a court sitting so near the coast as this does, whereon was wrecked within a short time past the Huron, the Harkaway, the whereon was lost, on the very day when the salvage service under consideration was completed, a great ship and 25 lives, some of them the lives of heroes engaged in the very act of attempting the hazardous services of voluntary salvors. Salvors are more than common laborers, and their reward is of a character essentially different from wages. Coming, now, to consider what ought to be the award in the case at bar, I do not find, in its facts and circumstances, much warrant for a high bounty. This court must encourage the sending of prompt and efficient aid to vessels reported to be in distress on the tempestuous and treacherous coast trending each way from the elbows of Hatteras. A niggardly treatment of salvors who promptly go out upon that coast in stormy weather and seasons on such errands would depress the enterprise whichprompts such expeditions, and result, not only in large losses of property susceptible of rescue, but in much human exposure and suffering capable of alleviation, and loss of human life that might often be saved. I dare not treat such a subject in such a spirit, and apply a scale of wages to salvage services. I think the compensation of these libelants for mere towage ought to be at least $500. I doubt if any tug would have ventured out on the occasion for that amount. I think the reward should be $1,000. I will sign a decree for &1,500.
THE SURREY and others.
(District Oourt, 8. D. NfJID York. February 14, 1887.)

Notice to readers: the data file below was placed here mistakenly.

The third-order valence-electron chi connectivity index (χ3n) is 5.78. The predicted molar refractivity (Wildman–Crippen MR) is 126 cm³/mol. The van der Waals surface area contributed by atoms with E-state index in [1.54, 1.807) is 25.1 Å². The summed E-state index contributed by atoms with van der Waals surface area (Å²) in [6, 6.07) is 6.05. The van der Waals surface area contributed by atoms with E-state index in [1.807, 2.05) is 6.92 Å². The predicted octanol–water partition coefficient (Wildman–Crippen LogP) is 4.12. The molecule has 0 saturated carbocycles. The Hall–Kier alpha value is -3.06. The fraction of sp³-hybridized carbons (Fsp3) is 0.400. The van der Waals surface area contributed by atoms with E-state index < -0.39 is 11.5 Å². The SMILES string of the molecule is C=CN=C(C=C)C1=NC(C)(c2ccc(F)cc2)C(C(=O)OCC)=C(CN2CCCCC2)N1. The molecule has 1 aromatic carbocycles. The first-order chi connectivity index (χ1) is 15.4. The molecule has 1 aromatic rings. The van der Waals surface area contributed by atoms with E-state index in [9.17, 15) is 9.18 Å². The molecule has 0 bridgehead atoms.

OAllJUEBS-OF GOODS-OARGO INJURED-DAMAGES.
The rule of damages as regards goods delivered at ·their destination, but injured through negligence, is the difference of their market price in their soun,d and in their damaged condition. If destroyed, it is their market value, if sound, at the place of discharge. No changes in foreign value can be regarded.
SAME-DUTlES PAID BY CARRIERS.
No deduction for unpaid custom-house duties should be allowed to the carrier.
In Admiralty. :Hyland <fc Zabriskie, for libelants. E. B. am/vers, for claimant.
BROWN, J. It is very difficult, under the peculiar circumstances attending the sale of lemons in winter, to determine what should be allowed for the lemons destroyed by frost in this case. The cases, pur-
<-!lased by Smith at $1.75, were1)ought under the expectaticm that they were an average class of fruit, Ol, as he explained, second class; whereas he found them to be third class, and injured. The price that he paid was not for first·dasslemons. As the lemons had been open to inspection, it is not unreasonable to suppose that they failed to bring more than $1.75, because they were very poor; that is, a thirdclass lemon. I have carefully read over all the testimony, and I think the price for lemons in cases, which are proved to be worth about 50 per cent. more than for lemons in boxes, should be increased to $2.25 per case. The duties should not be deducted, because no judgment in this court would relieve the defendant from his obligation to pay the duties, nor charge this obligation upon the libelants. . The ship, having completed the transportation contracted for by her, is responsible, on account of her negligence,for only the market value of the lemons at the port of discharge. That rule furnishes complete indemnity, because the payment of that sum enables the owner presumptively to procure similar goods at the time and place of discharge. That rule, therefore, secures restitutio in- integrum. One hundred dollars will therefore be added to the principal allowed by the commissioner making in all $340.75, with interest from January 26, 1885. In other respects the report is confirmed.